South-west Agriculture and Fishing

Part of the debate – in Westminster Hall at 4:55 pm on 19th October 2016.

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Photo of Kerry McCarthy Kerry McCarthy Labour, Bristol East 4:55 pm, 19th October 2016

It is a pleasure, as ever, Mrs Moon, to see you in the Chair.

I congratulate Scott Mann on securing the debate. It will not surprise him to hear that I do not agree with him about the benefits of the vote on 23 June for British agriculture and fisheries. The food and farming sectors face very real threats from Brexit. I appreciate that there are opportunities too, but I am already worried about the extent to which people have seized on the idea of those opportunities, because to some extent they fly in the face of what we know to be the Government’s agenda. In particular, in the context of protecting the natural environment, the Environmental Audit Committee, of which I am a member, is already looking at the impact of Brexit on the managed landscape and the natural environment. Yes there are certainly opportunities to improve how we do things, but I am less than optimistic that those opportunities will be seized.

It is also important to stop using the European Union as an excuse for some of the deficiencies in policy. For example, the allocation of quotas between the smaller and larger fleets is to a large extent in the hands of the UK Government—the decision can already be made by them without the need for agreement with our European partners.

In the two and a half minutes I have left, I will talk about labour and workforce issues, and what restrictions on freedom of movement would mean for the sector. It has been estimated that 90% of British fruit, vegetables and salad are harvested by 60,000 to 70,000 seasonal migrant workers, many of whom come from the accession countries of eastern Europe. The vast majority come from other EU countries, and we need to answer the question of what would happen to the labour supply if we placed restrictions on freedom of movement, and whether it is something that can be dealt with through seasonal visas.

There is a fear that ill-thought-through restrictions on freedom of movement will mean that crops go unharvested, hitting food supplies, food production and farmers’ incomes, eventually putting them out of business. As we have heard, food sovereignty—food security—is a real issue in this country. At the moment, we produce less than 60% of the food that we eat, and 40% of the fruit and vegetables that we consume come from the EU. Things that can be grown here ought to be grown here, but that needs a supply of labour as well.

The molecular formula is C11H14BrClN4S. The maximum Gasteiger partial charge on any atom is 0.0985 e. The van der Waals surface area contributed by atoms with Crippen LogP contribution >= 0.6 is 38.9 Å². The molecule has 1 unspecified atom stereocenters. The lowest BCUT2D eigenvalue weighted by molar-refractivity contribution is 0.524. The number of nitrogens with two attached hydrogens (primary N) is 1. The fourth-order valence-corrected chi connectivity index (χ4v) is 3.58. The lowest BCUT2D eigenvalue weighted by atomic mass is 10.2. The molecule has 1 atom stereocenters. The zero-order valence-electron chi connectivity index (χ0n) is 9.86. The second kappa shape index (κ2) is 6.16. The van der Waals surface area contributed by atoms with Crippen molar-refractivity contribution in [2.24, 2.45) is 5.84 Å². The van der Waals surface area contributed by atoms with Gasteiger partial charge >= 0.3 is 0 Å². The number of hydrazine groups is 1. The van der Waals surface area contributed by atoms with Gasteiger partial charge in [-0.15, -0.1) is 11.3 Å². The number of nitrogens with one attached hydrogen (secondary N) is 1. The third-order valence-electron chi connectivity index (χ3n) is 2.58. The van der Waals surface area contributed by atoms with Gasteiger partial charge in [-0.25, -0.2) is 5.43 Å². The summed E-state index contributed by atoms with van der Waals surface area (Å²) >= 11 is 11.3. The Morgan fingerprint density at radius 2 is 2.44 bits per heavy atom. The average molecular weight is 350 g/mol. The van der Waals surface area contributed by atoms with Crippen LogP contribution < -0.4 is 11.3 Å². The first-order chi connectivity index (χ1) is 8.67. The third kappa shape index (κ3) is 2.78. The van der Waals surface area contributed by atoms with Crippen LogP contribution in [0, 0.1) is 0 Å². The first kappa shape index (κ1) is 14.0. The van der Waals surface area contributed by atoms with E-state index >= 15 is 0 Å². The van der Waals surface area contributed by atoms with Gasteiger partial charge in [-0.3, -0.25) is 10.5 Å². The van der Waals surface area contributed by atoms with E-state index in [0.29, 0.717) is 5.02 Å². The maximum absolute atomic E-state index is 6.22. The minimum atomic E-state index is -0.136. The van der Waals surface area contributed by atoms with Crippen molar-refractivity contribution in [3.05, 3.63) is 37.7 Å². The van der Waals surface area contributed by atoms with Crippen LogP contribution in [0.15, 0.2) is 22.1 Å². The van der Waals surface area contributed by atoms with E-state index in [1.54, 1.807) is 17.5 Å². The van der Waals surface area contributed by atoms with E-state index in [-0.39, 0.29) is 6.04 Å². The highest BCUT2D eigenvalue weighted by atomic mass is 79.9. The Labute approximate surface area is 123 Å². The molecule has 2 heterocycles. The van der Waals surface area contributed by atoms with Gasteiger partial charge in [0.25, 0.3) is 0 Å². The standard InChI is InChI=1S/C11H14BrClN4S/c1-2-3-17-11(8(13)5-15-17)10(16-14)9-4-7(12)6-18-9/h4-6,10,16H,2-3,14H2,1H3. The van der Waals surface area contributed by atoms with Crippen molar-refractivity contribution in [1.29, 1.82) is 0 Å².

Last week, in Parliament I attended an interesting event organised by the Food and Drink Federation. Food manufacturers were talking about the impact of Brexit on them. I must admit that I had not realised the extent to which they depend on a skilled workforce from other European countries. They said that 27% of their workforce are non-UK EU citizens. Of course, some of those are at the lower end of the scale, filling the jobs that people perhaps do not want, or perhaps people are not prepared to work for below the living wage. Those businesses estimate that they will need 130,000 new skilled workers by 2024 and they were not confident that the Government’s existing policies on apprenticeships and on encouraging people to study the relevant subjects at university would pay off. They are already having difficulty recruiting and, understandably, their employees are already worried.

We had a debate in the main Chamber today about what will happen to EU migrants who are currently working in this country and whether they will be allowed to remain. What restrictions on freedom of movement will mean for both low and high-skill jobs is a real issue. I hope the Minister is discussing that with her colleagues in the Department for Exiting the European Union, the Home Office and the other Departments involved.